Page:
Ancient coins are increasingly popular with American collectors, with some of the rarest specimens fetching top dollars at auctions and sales. Some people may mistakenly believe that museums are willing buyers for ancient coins, but collectors generally soon discover that these institutions are rarely keen to buy these items. If you're looking to sell your collection, avoid disappointment by learning why museums rarely want to buy ancient coins.
Lack of attribution
Museums are not just static collections of artifacts. Museums thrive on the stories they can attribute to ancient articles and collectibles, but, sadly, this is often almost impossible with an ancient coin. While certain coin types are rare, the fact remains that few coins have a story to go with them, which creates a headache for a museum curator with limited space to play with, and even basic attribution becomes tricky.
For example, historical attribution of some objects (such as paintings) relies only on two or three pieces of information. But to fully attribute the source of a coin, you may need to consider
the issuing authority,
the metal type,
the date of issue, and
the obverse and reverse designs.
On this basis, you can clearly see why a museum curator may not jump at the chance to take on a stash of coins that he or she must work hard to attribute. Accordingly, many curators will simply prioritize funds and time elsewhere.
While museums often store many items away from public sight, the institution's intention is normally to offer the treasures up for public viewing. Unfortunately, coins are particularly difficult to display, which may put a curator off acquiring them.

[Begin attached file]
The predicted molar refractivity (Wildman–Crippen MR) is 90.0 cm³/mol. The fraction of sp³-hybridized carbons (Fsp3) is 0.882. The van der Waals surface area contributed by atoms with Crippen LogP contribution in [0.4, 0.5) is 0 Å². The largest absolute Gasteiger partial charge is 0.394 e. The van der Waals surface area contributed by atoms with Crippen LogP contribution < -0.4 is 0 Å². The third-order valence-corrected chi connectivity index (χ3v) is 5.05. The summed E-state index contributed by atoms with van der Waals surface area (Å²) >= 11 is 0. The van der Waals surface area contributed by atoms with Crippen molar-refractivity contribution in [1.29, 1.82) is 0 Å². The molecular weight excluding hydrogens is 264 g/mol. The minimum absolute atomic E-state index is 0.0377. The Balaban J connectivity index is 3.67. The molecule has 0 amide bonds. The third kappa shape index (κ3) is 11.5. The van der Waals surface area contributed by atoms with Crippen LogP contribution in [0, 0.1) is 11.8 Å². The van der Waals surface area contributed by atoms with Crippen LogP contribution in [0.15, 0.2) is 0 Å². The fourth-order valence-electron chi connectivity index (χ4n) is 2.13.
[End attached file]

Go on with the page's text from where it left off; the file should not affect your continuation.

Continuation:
For a start, coins have two sides, which will mean that many traditional methods of display are hard to use. A museum would either need two samples of every coin or a complicated means to display both sides at once. What's more, ancient coins are often tiny, which means they are even harder to display easily.
Unsurprisingly, to avoid these display issues, many museums opt only to display images of coins in their collection. In fact, over time, curators may become increasingly reluctant to acquire and own coins when a digital image or photograph will suffice.
Small objects are difficult to robustly secure in a museum, and many institutions would prefer not to have to take on the responsibility. In 2007, thieves stole 300 rare coins from the American Numismatic Association Money Museum, worth nearly $1 million. The theft led to a massive FBI investigation, and attempts to recover the coins continue to take place. Nonetheless, the portability and size of ancient coins may mean that some museums simply don't want to buy these artifacts.
Lack of public interest
Most museums run a regular schedule of exhibitions that highlight key eras, events, and people in history. People attending these exhibitions commonly want to see unusual, eye-catching and/or shocking artifacts and items that bring the period to life, and coins rarely do this. Because of this, even in large, city-based museums with thousands of visitors, historical exhibitions can come and go without a single coin on display.
At the other end of the scale, a specialist museum may simply not have the space, budget, or need for the coins you want to sell. For example, the National Numismatic Collection is one of the largest specialist institutions in the world, with around 450,000 coins from around the world. Nonetheless, unless your collection is particularly rare, the institute is unlikely to become a willing buyer, especially as many collectors eventually donate or bequeath their coins.
If you're looking for a buyer for your coin collection, you probably won't have much luck with a museum. Talk to an online coin dealer for additional information.